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let's look at global macro movers. we have our top markets. guy, you mentioned some of them. given the weakness of the dollar, many of the emerging-market currencies are slightly stronger. the ruble .2%. crude oil and commodity story. iron ore coming off a little bit. that is not the primary story for iron ore. it has been up big. we'll be talking about that shortly. once againan banks in focus. regulators probing what may have been one of the biggest money laundering scandals in history. we are now learning the alarm bells sounded years ago at deutsche bank. compliance workers flag suspicious transactions. this is related to the danske bank story. here is bloomberg's managing editor for finance. let's start out with deutsche
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bank. deutsche bank was once removed from this story. from bill browder, maybe they did not which might hold the key to this story. potential thathe there are deutsche bank employees in united states flagging things that long ago has to be a concern. >> deutsche bank's role in the money laundering scandal is that of a correspondent bank, which comes with a different set of responsibilities than the frontline banks. it is a respondent bank. deutsche bank's responsibilities here were to know its customers. the primary bank has more of the responsibilities in terms of going down to the individual customers. nonetheless, a do have a burden of responsibility.
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as we have seen recently, it is not necessarily enough to be a correspondent bank to completely avoid all responsibility. the regulators have come after many banks who played such a role. to that extent, ignoring the alarm bells, turning a blind eye to the suspicious transactions, the scale of which was staggering. $150 billion. it is troubling. it comes as there are other scrutiny on deutsche bank at this point, whether it is to the unit that that particular made to donald trump and companies associated with him or the doj. it is a -- it does not look good. vonnie: we did see insider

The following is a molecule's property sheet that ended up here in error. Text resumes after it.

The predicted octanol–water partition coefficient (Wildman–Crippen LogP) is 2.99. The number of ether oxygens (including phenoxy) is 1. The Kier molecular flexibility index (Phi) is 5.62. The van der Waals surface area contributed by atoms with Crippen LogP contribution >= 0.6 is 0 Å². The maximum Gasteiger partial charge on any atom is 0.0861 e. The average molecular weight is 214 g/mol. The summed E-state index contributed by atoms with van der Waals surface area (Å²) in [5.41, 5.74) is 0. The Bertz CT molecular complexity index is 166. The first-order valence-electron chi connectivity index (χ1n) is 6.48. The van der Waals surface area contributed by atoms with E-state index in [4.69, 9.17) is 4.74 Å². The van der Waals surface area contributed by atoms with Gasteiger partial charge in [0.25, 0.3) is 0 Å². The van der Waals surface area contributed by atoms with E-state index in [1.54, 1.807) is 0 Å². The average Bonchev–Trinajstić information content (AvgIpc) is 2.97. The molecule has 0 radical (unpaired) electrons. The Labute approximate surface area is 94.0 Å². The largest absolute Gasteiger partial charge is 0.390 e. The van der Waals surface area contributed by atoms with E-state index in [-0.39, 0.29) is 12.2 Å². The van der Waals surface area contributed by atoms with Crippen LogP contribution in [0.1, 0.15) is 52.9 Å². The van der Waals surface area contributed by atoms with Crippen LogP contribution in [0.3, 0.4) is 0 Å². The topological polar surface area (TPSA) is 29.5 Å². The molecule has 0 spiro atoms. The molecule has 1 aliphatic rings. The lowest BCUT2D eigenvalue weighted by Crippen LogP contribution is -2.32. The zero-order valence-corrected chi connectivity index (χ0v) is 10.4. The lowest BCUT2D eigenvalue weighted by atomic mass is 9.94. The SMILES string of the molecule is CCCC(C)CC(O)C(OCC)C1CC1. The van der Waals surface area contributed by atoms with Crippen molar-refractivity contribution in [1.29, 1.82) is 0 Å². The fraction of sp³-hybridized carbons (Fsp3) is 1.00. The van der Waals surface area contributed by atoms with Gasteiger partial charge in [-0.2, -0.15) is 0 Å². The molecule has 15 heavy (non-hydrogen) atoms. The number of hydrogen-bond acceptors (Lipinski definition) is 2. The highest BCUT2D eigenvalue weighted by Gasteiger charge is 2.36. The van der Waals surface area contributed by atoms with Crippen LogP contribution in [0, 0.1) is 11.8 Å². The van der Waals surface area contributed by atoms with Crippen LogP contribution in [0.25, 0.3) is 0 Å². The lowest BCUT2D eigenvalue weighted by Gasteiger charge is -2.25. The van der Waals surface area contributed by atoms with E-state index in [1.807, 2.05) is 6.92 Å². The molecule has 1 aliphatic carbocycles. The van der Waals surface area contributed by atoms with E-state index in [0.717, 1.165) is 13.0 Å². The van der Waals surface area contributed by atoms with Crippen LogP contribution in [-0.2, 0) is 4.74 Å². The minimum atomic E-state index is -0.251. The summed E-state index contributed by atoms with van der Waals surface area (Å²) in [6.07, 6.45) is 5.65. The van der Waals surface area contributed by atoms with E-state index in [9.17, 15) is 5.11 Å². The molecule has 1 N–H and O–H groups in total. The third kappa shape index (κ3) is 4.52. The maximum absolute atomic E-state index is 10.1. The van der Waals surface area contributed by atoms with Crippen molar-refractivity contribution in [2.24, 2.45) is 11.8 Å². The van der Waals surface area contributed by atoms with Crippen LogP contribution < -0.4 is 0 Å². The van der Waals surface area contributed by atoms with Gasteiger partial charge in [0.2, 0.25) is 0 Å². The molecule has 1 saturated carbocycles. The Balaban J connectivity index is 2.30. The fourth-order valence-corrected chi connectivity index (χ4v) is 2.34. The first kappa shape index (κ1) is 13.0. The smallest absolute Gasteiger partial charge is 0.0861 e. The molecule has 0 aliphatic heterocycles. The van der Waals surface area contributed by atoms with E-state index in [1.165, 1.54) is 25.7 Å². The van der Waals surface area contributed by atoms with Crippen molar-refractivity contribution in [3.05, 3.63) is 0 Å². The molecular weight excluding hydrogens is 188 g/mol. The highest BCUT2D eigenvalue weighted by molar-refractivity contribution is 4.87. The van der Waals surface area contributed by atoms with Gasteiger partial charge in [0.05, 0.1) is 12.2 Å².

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accounts about what went down and we learn from that that even as other banks stopped doing business with this unit at dansk a bank, deutsche bank kept going. that means we had a good insight into how operations work. what else did we learn and is compliance working differently? sree: deutsche bank did put out a statement that they have increased their level -- their presence and their due diligence , so there have been lessons learned. ,hen you look back at the path since the financial crisis in 2008, we have seen the legal to for -- the legal tap deutsche bank surpass $18 billion from a variety of ,ifferent types of businesses whether it is mortgage bonds or -- there been 70 types of
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manyiny -- there been so types of scrutiny. the legal task for this type of behavior has been high. guy: potentially commerzbank will make a decision next tuesday as to whether it will merge with deutsche bank or hold talks to proceed. let's talk about ubs. what we know about the future of ubs's asset management division? sree: what we know about the asset management business in general is that scale is important. whereas we used to define scale is $500 billion or more under management, now it is becoming increasingly clear that if you do not have at least $1 trillion in assets under management, you're not playing with the big boys. think of blackrock. $6.3 trillion. think of vanguard. it is an increasingly cruel business for asset managers and what ubs is trying to do with
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$800 billion in asset management is still a pretty small part of what ubs does in terms of managing money overall. they need to increase their footprint. guy: thank you much indie. bloombergs -- thank you very much, indeed. bloomberg's managing editor for finance. vonnie: shares of gamestop are at their lowest since 2005. the company struggling to adapt to changes in the videogame industry. taylor riggs has more. this is all about streaming, isn't it taylor:? a structural change -- isn't it? taylor: a structural change in the videogame industry. their revenue has been declining for the last three years, now off 5% to 10%. management is saying this year 7.5%. it does not look good. you've had a lot of new competitors like apple and google it will launch streaming online video games.
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said they blizzard were offering free call of duty for the month of april. gamestop as a traditional retailer is struggling with those structural changes as people go more online. the stores have used game sales. it is an across-the-board frustration. guy: when do investors get in on the act? when do we start to see them pressuring the management team? taylor: you have seen a little bit of that. sideop six holders are buy passive index funds. they did respond to activist investors who suggested two additional board members. they make those changes this week ended appointed new ceo who will take over april 15. vonnie: it is not like they didn't have an example? remember blockbuster? netflix came along everyone said it would be fine. gamestop, come on. taylor: shares off the lows by